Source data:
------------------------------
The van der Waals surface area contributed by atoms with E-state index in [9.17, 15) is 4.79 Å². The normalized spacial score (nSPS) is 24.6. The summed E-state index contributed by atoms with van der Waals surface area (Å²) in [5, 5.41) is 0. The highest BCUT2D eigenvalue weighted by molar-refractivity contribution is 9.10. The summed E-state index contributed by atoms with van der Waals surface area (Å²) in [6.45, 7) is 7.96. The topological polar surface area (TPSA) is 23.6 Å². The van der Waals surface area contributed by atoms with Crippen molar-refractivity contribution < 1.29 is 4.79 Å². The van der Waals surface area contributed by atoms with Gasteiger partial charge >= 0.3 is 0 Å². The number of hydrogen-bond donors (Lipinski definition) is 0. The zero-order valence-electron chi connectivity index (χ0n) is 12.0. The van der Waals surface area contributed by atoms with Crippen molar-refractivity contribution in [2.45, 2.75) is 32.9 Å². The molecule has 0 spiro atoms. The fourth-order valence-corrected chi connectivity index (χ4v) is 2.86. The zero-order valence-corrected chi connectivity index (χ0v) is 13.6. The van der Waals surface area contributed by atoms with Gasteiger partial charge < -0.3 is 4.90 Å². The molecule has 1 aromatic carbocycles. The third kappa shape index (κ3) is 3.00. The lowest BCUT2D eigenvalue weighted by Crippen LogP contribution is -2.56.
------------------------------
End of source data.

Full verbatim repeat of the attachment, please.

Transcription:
The van der Waals surface area contributed by atoms with E-state index in [9.17, 15) is 4.79 Å². The normalized spacial score (nSPS) is 24.6. The summed E-state index contributed by atoms with van der Waals surface area (Å²) in [5, 5.41) is 0. The highest BCUT2D eigenvalue weighted by molar-refractivity contribution is 9.10. The summed E-state index contributed by atoms with van der Waals surface area (Å²) in [6.45, 7) is 7.96. The topological polar surface area (TPSA) is 23.6 Å². The van der Waals surface area contributed by atoms with Crippen molar-refractivity contribution < 1.29 is 4.79 Å². The van der Waals surface area contributed by atoms with Gasteiger partial charge >= 0.3 is 0 Å². The number of hydrogen-bond donors (Lipinski definition) is 0. The zero-order valence-electron chi connectivity index (χ0n) is 12.0. The van der Waals surface area contributed by atoms with Crippen molar-refractivity contribution in [2.45, 2.75) is 32.9 Å². The molecule has 0 spiro atoms. The fourth-order valence-corrected chi connectivity index (χ4v) is 2.86. The zero-order valence-corrected chi connectivity index (χ0v) is 13.6. The van der Waals surface area contributed by atoms with Gasteiger partial charge < -0.3 is 4.90 Å². The molecule has 1 aromatic carbocycles. The third kappa shape index (κ3) is 3.00. The lowest BCUT2D eigenvalue weighted by Crippen LogP contribution is -2.56.